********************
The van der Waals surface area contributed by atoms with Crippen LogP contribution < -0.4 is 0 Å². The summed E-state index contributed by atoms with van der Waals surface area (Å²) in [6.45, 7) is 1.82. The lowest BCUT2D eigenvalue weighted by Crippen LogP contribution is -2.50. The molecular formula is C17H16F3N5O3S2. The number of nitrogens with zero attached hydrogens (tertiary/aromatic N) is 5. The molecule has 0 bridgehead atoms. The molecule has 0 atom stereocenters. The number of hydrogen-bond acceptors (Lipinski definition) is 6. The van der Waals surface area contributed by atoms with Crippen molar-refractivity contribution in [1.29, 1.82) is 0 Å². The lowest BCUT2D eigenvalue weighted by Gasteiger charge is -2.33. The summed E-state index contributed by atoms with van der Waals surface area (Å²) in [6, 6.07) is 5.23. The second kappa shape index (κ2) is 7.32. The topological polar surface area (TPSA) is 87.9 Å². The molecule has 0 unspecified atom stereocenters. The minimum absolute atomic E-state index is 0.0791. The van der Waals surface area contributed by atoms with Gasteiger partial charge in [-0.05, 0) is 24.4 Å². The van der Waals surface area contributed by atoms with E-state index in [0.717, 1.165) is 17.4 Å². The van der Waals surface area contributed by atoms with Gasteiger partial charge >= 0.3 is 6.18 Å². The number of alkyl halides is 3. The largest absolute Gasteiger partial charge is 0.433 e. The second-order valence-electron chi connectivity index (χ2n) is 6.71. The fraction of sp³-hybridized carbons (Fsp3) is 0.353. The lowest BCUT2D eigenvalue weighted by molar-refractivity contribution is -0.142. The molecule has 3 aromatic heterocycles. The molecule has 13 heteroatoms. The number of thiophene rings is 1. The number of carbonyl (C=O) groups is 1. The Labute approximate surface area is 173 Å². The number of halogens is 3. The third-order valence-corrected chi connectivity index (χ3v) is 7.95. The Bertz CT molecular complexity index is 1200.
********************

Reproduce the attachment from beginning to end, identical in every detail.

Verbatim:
The van der Waals surface area contributed by atoms with Crippen LogP contribution < -0.4 is 0 Å². The summed E-state index contributed by atoms with van der Waals surface area (Å²) in [6.45, 7) is 1.82. The lowest BCUT2D eigenvalue weighted by Crippen LogP contribution is -2.50. The molecular formula is C17H16F3N5O3S2. The number of nitrogens with zero attached hydrogens (tertiary/aromatic N) is 5. The molecule has 0 bridgehead atoms. The molecule has 0 atom stereocenters. The number of hydrogen-bond acceptors (Lipinski definition) is 6. The van der Waals surface area contributed by atoms with Crippen molar-refractivity contribution in [1.29, 1.82) is 0 Å². The lowest BCUT2D eigenvalue weighted by Gasteiger charge is -2.33. The summed E-state index contributed by atoms with van der Waals surface area (Å²) in [6, 6.07) is 5.23. The second kappa shape index (κ2) is 7.32. The topological polar surface area (TPSA) is 87.9 Å². The molecule has 0 unspecified atom stereocenters. The minimum absolute atomic E-state index is 0.0791. The van der Waals surface area contributed by atoms with Gasteiger partial charge in [-0.05, 0) is 24.4 Å². The van der Waals surface area contributed by atoms with E-state index in [0.717, 1.165) is 17.4 Å². The van der Waals surface area contributed by atoms with Gasteiger partial charge >= 0.3 is 6.18 Å². The number of alkyl halides is 3. The largest absolute Gasteiger partial charge is 0.433 e. The second-order valence-electron chi connectivity index (χ2n) is 6.71. The fraction of sp³-hybridized carbons (Fsp3) is 0.353. The lowest BCUT2D eigenvalue weighted by molar-refractivity contribution is -0.142. The molecule has 3 aromatic heterocycles. The molecule has 13 heteroatoms. The number of thiophene rings is 1. The number of carbonyl (C=O) groups is 1. The Labute approximate surface area is 173 Å². The number of halogens is 3. The third-order valence-corrected chi connectivity index (χ3v) is 7.95. The Bertz CT molecular complexity index is 1200.